Longitudinal Gender and Age Bias in a Prominent Amateur New Media Community
Despite early hopes that the Internet would foster communities based on common interests regardless of race, age or gender, studies have found that many offline sociological patterns are typically replicated in online spaces. However, few studies have tracked these behaviors at the level of the individual user.
A 2012 study published in New Media and Society, “Longitudinal Gender and Age Bias in a Prominent Amateur New Media Community,” examined the impact of an individual’s age and gender on content and author ratings in an online community of computer animators. The researchers, from Indiana University-Bloomington, the University of Wisconsin-Madison and the University of Notre Dame, analyzed more than a million profiles from a site for sharing amateur Flash animations — the age, gender and location of users as well as community ratings for them and their work. The data were correlated with a sample of nearly 300,000 animated movies generated and rated by community members to determine patterns of user ratings and users’ age and gender.
Key study findings include:
- “‘Author gender’ and, to a lesser degree, ‘reviewer gender’ had the largest effects on scores. In all analyses, male authors received higher scores than females, and male reviewers usually gave higher scores than did females…. Older males maintained their privileged status throughout.”
- Male site users age 20 and over typically received the highest initial ratings of all gender and age subgroups when they initially joined the site, and their scores tended to increase over time: The site “was perhaps most enjoyable for men, especially those in their 20s.”
- Ratings for female contributors tended to start relatively low but rose over time. Ratings for male contributors age 19 or younger tended to start just below those of older males but declined over time; young males were the only subgroup whose scores dropped over time. “Whereas young men [on the site] often either competitively over-exert themselves or are hazed [through aggressive criticism] before burning out, young women often proceed cautiously and become respected connoisseur-critics.”
- While younger creators and their creations receive more reviews initially, their older counterparts received more reviews over time. “This may reflect the scoring and reviewing frenzy that exists around new movies, and how old movies remain available in perpetuity.”
- “Young people dominated the site’s population, yet older people were the site’s primary beneficiaries…. In this community, regardless of gender, the old are usually venerated by the young.”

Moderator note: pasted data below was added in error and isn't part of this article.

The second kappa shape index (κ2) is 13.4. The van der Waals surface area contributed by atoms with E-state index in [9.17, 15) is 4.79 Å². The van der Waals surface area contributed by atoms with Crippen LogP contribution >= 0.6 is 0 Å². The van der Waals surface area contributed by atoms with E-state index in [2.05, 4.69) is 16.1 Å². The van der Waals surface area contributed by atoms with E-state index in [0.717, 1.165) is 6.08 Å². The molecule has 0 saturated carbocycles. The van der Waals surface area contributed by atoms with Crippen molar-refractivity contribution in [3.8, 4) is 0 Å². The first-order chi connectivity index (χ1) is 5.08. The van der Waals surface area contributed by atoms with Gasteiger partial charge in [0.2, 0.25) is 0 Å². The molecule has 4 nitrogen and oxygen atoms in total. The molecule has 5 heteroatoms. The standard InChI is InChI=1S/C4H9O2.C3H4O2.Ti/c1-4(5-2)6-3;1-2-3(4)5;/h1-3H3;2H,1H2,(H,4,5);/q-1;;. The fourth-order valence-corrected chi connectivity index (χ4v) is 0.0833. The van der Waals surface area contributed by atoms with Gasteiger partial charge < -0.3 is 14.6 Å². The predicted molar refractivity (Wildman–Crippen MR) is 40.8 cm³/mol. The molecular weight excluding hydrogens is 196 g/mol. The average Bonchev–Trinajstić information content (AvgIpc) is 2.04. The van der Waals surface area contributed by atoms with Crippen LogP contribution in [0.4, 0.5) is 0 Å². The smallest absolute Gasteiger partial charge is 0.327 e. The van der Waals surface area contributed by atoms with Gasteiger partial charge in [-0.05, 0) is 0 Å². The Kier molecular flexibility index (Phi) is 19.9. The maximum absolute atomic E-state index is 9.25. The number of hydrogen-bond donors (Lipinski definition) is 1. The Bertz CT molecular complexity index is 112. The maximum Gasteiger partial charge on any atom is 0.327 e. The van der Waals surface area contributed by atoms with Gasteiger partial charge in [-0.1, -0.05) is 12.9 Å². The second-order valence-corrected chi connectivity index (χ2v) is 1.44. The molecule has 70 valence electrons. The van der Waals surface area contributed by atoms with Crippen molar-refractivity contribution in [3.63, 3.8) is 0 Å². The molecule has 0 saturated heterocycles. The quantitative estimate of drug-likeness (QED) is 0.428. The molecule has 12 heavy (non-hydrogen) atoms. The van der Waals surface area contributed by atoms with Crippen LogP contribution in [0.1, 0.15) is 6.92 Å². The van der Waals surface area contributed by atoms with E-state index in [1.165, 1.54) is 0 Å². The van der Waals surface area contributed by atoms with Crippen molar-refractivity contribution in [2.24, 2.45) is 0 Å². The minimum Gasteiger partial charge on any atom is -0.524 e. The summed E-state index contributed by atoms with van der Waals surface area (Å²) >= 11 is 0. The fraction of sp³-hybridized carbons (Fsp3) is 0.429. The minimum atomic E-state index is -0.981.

“In addition to supporting previous research on male bias in contexts such as this,” the authors conclude, “the current study revealed a complex age hierarchy with gender interactions.”
Tags: women and work, youth
Read the study titled “Longitudinal Gender and Age Bias in a Prominent Amateur New Media Community.”
- What are the study's key technical term(s)? Which ones need to be put into language a lay audience can understand?
- Do the study’s authors put the research into context and show how they are advancing the state of knowledge about the subject? If so, what did the previous research indicate?
- What is the study’s research method? If there are statistical results, how did the scholars arrive at them?
- Evaluate the study's limitations. (For example, are there weaknesses in the study's data or research design?)
- How could the findings be misreported or misinterpreted by a reporter? In other words, what are the difficulties in conveying the data accurately? Give an example of a faulty headline or story lead.
Newswriting and digital reporting assignments
- Write a lead, headline or nut graph based on the study.
- Spend 60 minutes exploring the issue by accessing sources of information other than the study. Write a lead (or headline or nut graph) based on the study but informed by the new information. Does the new information significantly change what one would write based on the study alone?
- Compose two Twitter messages of 140 characters or fewer accurately conveying the study’s findings to a general audience. Make sure to use appropriate hashtags.
- Choose several key quotations from the study and show how they would be set up and used in a brief blog post.
- Map out the structure for a 60-second video segment about the study. What combination of study findings and visual aids could be used?
- Find pictures and graphics that might run with a story about the study. If appropriate, also find two related videos to embed in an online posting. Be sure to evaluate the credibility and appropriateness of any materials you would aggregate and repurpose.
Class discussion questions
- What is the study’s most important finding?
- Would members of the public intuitively understand the study’s findings? If not, what would be the most effective way to relate them?
- What kinds of knowledgeable sources you would interview to report the study in context?
- How could the study be “localized” and shown to have community implications?
- How might the study be explained through the stories of representative individuals? What kinds of people might a reporter feature to make such a story about the study come alive?
- What sorts of stories might be generated out of secondary information or ideas discussed in the study?